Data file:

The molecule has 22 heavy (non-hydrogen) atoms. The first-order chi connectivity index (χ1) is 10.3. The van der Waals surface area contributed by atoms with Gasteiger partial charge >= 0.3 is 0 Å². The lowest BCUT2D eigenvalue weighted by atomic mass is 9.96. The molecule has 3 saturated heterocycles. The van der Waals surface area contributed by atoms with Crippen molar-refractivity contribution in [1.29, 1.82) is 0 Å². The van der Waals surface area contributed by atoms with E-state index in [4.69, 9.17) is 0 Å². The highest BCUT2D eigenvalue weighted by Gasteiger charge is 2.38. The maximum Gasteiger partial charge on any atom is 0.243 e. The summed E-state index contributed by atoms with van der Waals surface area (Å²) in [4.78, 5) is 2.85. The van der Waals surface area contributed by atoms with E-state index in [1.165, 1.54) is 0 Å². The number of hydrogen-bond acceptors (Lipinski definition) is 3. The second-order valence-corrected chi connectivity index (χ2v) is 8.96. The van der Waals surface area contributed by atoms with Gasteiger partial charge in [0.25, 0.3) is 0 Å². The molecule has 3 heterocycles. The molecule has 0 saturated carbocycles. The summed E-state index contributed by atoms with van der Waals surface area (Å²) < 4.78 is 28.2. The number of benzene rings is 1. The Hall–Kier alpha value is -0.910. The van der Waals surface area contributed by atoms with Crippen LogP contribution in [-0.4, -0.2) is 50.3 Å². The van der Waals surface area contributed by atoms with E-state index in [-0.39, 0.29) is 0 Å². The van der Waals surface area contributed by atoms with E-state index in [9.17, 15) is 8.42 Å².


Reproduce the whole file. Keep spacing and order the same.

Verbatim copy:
The molecule has 22 heavy (non-hydrogen) atoms. The first-order chi connectivity index (χ1) is 10.3. The van der Waals surface area contributed by atoms with Gasteiger partial charge >= 0.3 is 0 Å². The lowest BCUT2D eigenvalue weighted by atomic mass is 9.96. The molecule has 3 saturated heterocycles. The van der Waals surface area contributed by atoms with Crippen molar-refractivity contribution in [1.29, 1.82) is 0 Å². The van der Waals surface area contributed by atoms with E-state index in [4.69, 9.17) is 0 Å². The highest BCUT2D eigenvalue weighted by Gasteiger charge is 2.38. The maximum Gasteiger partial charge on any atom is 0.243 e. The summed E-state index contributed by atoms with van der Waals surface area (Å²) in [4.78, 5) is 2.85. The van der Waals surface area contributed by atoms with E-state index in [1.165, 1.54) is 0 Å². The number of hydrogen-bond acceptors (Lipinski definition) is 3. The second-order valence-corrected chi connectivity index (χ2v) is 8.96. The van der Waals surface area contributed by atoms with Gasteiger partial charge in [0.25, 0.3) is 0 Å². The molecule has 3 heterocycles. The molecule has 0 saturated carbocycles. The summed E-state index contributed by atoms with van der Waals surface area (Å²) < 4.78 is 28.2. The number of benzene rings is 1. The Hall–Kier alpha value is -0.910. The van der Waals surface area contributed by atoms with Crippen LogP contribution in [-0.4, -0.2) is 50.3 Å². The van der Waals surface area contributed by atoms with E-state index in [-0.39, 0.29) is 0 Å². The van der Waals surface area contributed by atoms with E-state index in [9.17, 15) is 8.42 Å².